It’s Money Week, so we asked a couple of financial education experts what lessons parents should, and shouldn’t, be teaching their kids about money.
First up is Dr Pushpa Wood, Director of Westpac-Massey University’s Financial Education and Research Centre, who works to help New Zealanders become more financially savvy by improving their knowledge, attitudes and behaviour towards money.
She has one overall tip for parents: “Be a good role model for your children!”
Pushpa believes that if we teach our kids these skills while young, we can put them in good stead for their financial future.
Here’s her Do’s and Don’t’s for teaching your kids about money. Come back on Wednesday for the next instalment.
Teach them to save up for what they want. Teaching this principle from an early age will go a long way in their life.
Teach them how to use money
If you give them pocket money (you don’t have to but if you do) – teach them to manage it by dividing in three parts – one part for spending, one part for saving and one part for giving (giving could be to a nominated charity, for a school fare, fundraising event in the community or helping someone they think deserves their help). This one discussion point teaches them a number of life skills.
Include them in money talks
Involve them in setting the household budget, preparing grocery shopping list and then ask for their help in shopping within budget. Take a calculator so they can keep track of spending and keep the shopping on budget.
Their reward – if there is any saving, they get to spend that money on what they WANT. This activity alone will kill quite a few birds with one stone.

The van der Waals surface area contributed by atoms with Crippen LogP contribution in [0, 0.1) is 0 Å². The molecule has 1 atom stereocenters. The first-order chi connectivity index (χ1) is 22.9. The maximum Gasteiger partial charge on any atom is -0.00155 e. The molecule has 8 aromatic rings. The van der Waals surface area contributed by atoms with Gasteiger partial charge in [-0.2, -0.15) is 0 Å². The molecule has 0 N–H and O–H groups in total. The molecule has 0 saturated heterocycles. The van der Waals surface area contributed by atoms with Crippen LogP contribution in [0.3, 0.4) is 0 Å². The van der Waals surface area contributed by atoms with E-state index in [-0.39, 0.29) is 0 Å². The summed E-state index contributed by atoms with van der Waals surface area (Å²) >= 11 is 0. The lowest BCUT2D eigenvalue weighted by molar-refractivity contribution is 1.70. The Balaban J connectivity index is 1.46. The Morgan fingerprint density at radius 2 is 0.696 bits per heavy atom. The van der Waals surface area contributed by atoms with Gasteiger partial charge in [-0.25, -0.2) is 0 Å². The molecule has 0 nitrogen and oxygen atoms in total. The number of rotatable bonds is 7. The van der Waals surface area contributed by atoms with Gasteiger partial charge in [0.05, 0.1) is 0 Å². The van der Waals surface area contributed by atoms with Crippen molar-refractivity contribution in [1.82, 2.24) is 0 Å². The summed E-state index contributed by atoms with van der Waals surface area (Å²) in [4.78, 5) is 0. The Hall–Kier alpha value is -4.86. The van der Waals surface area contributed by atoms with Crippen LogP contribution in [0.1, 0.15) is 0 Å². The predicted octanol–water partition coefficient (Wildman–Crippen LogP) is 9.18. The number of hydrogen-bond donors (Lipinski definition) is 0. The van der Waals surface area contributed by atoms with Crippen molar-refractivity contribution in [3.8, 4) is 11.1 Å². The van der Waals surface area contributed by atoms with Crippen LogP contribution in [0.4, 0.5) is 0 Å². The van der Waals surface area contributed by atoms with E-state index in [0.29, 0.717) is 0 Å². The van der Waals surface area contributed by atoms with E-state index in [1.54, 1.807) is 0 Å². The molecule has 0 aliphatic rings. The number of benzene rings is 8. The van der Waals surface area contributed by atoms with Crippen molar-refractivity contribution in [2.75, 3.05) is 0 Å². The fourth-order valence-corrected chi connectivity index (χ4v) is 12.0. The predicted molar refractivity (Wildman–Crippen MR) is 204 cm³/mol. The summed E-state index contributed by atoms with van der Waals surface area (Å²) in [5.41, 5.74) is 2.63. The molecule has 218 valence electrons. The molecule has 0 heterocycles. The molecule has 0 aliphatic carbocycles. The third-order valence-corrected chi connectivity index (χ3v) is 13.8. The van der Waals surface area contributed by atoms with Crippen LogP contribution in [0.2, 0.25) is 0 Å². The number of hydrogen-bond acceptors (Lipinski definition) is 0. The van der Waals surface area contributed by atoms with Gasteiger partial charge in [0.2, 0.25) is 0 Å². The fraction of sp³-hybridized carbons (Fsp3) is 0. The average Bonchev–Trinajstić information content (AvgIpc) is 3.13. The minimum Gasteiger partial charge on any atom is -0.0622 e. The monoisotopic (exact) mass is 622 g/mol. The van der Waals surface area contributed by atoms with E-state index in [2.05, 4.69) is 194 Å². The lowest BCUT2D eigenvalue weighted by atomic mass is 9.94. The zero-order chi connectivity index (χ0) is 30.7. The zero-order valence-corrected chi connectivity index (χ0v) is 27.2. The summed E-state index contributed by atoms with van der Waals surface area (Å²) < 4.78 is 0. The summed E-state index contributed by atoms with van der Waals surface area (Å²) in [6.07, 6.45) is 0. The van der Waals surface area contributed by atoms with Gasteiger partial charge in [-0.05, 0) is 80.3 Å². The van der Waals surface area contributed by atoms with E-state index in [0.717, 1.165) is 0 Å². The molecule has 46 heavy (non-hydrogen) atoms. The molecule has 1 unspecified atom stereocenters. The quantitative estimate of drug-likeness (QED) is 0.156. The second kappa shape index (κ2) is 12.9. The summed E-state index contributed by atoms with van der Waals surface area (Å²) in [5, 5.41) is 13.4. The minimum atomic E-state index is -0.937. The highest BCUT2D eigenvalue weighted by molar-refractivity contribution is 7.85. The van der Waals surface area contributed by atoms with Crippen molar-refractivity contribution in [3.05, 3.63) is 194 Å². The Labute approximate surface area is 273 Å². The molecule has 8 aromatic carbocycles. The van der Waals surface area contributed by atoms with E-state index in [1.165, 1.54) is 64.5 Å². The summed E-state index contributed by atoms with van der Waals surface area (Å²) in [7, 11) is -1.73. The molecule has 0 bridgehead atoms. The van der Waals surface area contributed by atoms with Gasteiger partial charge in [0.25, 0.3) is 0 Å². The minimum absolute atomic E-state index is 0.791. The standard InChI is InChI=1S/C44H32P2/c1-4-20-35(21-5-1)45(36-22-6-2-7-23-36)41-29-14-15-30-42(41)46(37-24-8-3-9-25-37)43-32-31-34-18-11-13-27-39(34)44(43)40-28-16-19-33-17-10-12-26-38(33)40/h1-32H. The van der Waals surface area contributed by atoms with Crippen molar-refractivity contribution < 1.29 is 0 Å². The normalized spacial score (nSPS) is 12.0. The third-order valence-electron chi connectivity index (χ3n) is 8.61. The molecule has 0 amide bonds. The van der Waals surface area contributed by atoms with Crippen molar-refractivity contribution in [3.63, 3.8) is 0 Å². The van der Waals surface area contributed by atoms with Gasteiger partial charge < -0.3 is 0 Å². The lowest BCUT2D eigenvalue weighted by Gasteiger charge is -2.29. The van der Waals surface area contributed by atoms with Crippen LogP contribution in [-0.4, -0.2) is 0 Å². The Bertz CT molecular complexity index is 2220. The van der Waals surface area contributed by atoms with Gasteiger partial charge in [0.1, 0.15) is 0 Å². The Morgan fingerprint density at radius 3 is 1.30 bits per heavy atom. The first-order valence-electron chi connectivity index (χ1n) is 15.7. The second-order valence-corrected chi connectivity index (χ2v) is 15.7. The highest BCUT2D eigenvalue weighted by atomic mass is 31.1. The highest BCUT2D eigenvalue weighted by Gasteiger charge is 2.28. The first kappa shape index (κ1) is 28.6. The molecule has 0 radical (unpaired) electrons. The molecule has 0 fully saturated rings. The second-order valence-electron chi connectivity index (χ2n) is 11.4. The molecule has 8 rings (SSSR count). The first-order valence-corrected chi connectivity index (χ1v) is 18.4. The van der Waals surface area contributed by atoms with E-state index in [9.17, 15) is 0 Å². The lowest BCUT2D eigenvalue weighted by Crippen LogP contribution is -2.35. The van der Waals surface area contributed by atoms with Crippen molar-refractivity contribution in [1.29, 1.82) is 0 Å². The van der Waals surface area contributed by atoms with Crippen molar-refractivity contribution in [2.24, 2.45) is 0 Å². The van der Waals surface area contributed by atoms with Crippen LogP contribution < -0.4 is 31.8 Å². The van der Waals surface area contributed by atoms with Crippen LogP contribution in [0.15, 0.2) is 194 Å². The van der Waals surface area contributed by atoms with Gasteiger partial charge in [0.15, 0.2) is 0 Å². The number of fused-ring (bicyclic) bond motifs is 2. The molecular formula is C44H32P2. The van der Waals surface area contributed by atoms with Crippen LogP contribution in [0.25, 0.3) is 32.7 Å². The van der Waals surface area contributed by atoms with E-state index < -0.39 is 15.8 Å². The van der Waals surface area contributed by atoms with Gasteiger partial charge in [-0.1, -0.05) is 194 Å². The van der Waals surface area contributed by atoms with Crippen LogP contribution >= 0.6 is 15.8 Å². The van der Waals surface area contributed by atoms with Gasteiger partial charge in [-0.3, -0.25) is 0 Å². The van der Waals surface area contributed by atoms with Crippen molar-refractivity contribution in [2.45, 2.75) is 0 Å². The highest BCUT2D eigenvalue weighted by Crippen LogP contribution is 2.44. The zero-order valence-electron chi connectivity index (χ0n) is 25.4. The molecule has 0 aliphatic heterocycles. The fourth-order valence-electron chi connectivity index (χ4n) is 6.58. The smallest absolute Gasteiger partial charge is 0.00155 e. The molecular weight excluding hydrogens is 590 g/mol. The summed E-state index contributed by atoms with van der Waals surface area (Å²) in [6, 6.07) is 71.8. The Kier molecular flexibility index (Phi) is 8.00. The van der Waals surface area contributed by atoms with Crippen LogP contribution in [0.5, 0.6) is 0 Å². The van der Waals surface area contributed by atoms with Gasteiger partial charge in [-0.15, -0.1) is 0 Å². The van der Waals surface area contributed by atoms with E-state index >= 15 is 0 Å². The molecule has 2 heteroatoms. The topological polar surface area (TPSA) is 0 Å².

Give in to demands
Don’t fulfil all their demands even if they throw a tantrum! Try and distract them and when they have calmed down, you can explain to them why they can’t have everything they want and when they want. Teach them the importance of living within budget.
Give them money without a goal
Don’t just give them the pocket money without having some conversation about things like how are they planning to spend it and how much will they be putting aside as saving for something they want.
Keep them in the dark
Don’t keep them in dark about your finances and mysteries of how money works. Don’t let them keep thinking that money comes out of Money Machine!
Dr Pushpa Wood has a long history of adult and financial literacy advocacy. She was previously the Education Manager at the Commission for Financial Literacy and Retirement Income.
She has worked across the school, tertiary, and industry sectors to improve adult literacy and financial literacy, and is a member of the New Zealand Qualifications Authority’s project advisory group reviewing financial literacy unit standards.
She is also a member of the Advisory Council for Financial Dispute Resolution Service. Dr Wood has extensive experience in developing teaching and learning resources, training and development and stakeholder relationship.
Her research interests include identifying trigger points that motivate people to change their financial behaviour and testing culturally appropriate evaluation tools.